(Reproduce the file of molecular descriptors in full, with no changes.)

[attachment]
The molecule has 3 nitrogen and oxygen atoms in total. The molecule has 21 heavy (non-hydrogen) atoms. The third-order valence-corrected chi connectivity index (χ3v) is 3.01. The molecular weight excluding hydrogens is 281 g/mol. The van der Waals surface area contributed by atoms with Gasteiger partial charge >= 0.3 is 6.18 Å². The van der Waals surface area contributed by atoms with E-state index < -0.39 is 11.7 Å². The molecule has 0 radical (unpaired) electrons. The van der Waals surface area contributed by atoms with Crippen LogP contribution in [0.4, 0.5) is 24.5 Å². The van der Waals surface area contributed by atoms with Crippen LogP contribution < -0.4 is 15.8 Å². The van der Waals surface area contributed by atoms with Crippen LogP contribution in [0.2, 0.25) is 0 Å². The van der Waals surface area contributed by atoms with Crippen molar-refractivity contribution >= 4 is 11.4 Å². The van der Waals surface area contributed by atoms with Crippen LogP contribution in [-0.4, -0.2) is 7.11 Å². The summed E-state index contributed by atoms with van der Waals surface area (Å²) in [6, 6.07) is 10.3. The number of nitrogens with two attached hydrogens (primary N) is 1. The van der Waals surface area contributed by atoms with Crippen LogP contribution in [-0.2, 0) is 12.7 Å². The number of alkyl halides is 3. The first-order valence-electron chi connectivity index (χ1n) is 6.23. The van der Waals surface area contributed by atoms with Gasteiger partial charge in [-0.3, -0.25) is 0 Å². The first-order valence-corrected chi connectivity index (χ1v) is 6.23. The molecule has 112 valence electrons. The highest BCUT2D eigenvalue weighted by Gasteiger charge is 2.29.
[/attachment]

The molecule has 3 nitrogen and oxygen atoms in total. The molecule has 21 heavy (non-hydrogen) atoms. The third-order valence-corrected chi connectivity index (χ3v) is 3.01. The molecular weight excluding hydrogens is 281 g/mol. The van der Waals surface area contributed by atoms with Gasteiger partial charge >= 0.3 is 6.18 Å². The van der Waals surface area contributed by atoms with E-state index < -0.39 is 11.7 Å². The molecule has 0 radical (unpaired) electrons. The van der Waals surface area contributed by atoms with Crippen LogP contribution in [0.4, 0.5) is 24.5 Å². The van der Waals surface area contributed by atoms with Crippen LogP contribution < -0.4 is 15.8 Å². The van der Waals surface area contributed by atoms with Crippen LogP contribution in [0.2, 0.25) is 0 Å². The van der Waals surface area contributed by atoms with Crippen molar-refractivity contribution >= 4 is 11.4 Å². The van der Waals surface area contributed by atoms with Crippen LogP contribution in [-0.4, -0.2) is 7.11 Å². The summed E-state index contributed by atoms with van der Waals surface area (Å²) in [6, 6.07) is 10.3. The number of nitrogens with two attached hydrogens (primary N) is 1. The van der Waals surface area contributed by atoms with Crippen LogP contribution in [-0.2, 0) is 12.7 Å². The number of alkyl halides is 3. The first-order valence-electron chi connectivity index (χ1n) is 6.23. The van der Waals surface area contributed by atoms with Gasteiger partial charge in [-0.3, -0.25) is 0 Å². The first-order valence-corrected chi connectivity index (χ1v) is 6.23. The molecule has 112 valence electrons. The highest BCUT2D eigenvalue weighted by Gasteiger charge is 2.29.